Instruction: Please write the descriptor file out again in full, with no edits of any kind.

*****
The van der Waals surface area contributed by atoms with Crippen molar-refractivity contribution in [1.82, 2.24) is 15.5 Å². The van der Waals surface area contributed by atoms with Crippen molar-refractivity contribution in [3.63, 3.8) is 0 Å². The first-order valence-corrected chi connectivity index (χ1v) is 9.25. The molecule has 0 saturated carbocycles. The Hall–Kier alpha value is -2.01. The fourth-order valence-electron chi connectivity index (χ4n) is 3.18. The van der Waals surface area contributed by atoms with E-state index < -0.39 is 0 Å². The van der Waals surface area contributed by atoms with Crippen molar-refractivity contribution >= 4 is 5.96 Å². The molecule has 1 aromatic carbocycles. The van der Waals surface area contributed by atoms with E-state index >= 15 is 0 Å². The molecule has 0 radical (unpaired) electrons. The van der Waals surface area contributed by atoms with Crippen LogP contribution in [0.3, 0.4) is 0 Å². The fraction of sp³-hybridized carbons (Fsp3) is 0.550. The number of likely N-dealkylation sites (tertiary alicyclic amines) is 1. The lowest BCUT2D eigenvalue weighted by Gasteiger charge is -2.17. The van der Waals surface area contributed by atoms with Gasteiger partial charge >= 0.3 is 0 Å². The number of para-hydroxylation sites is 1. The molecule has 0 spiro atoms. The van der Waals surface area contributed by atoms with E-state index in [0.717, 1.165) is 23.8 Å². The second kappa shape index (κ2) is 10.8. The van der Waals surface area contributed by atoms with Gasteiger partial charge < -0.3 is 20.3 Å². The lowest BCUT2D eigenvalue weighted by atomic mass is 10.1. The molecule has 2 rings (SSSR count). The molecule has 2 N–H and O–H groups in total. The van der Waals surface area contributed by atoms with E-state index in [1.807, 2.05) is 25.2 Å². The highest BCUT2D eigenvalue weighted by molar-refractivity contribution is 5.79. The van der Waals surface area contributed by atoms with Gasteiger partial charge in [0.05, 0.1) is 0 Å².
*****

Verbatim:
The van der Waals surface area contributed by atoms with Crippen molar-refractivity contribution in [1.82, 2.24) is 15.5 Å². The van der Waals surface area contributed by atoms with Crippen molar-refractivity contribution in [3.63, 3.8) is 0 Å². The first-order valence-corrected chi connectivity index (χ1v) is 9.25. The molecule has 0 saturated carbocycles. The Hall–Kier alpha value is -2.01. The fourth-order valence-electron chi connectivity index (χ4n) is 3.18. The van der Waals surface area contributed by atoms with E-state index < -0.39 is 0 Å². The van der Waals surface area contributed by atoms with Crippen molar-refractivity contribution >= 4 is 5.96 Å². The molecule has 1 aromatic carbocycles. The van der Waals surface area contributed by atoms with E-state index >= 15 is 0 Å². The molecule has 0 radical (unpaired) electrons. The van der Waals surface area contributed by atoms with Crippen LogP contribution in [0.3, 0.4) is 0 Å². The fraction of sp³-hybridized carbons (Fsp3) is 0.550. The number of likely N-dealkylation sites (tertiary alicyclic amines) is 1. The lowest BCUT2D eigenvalue weighted by Gasteiger charge is -2.17. The van der Waals surface area contributed by atoms with Gasteiger partial charge >= 0.3 is 0 Å². The number of para-hydroxylation sites is 1. The molecule has 0 spiro atoms. The van der Waals surface area contributed by atoms with E-state index in [0.717, 1.165) is 23.8 Å². The second kappa shape index (κ2) is 10.8. The van der Waals surface area contributed by atoms with Gasteiger partial charge < -0.3 is 20.3 Å². The lowest BCUT2D eigenvalue weighted by atomic mass is 10.1. The molecule has 2 rings (SSSR count). The molecule has 2 N–H and O–H groups in total. The van der Waals surface area contributed by atoms with E-state index in [1.807, 2.05) is 25.2 Å². The highest BCUT2D eigenvalue weighted by molar-refractivity contribution is 5.79. The van der Waals surface area contributed by atoms with Gasteiger partial charge in [0.05, 0.1) is 0 Å².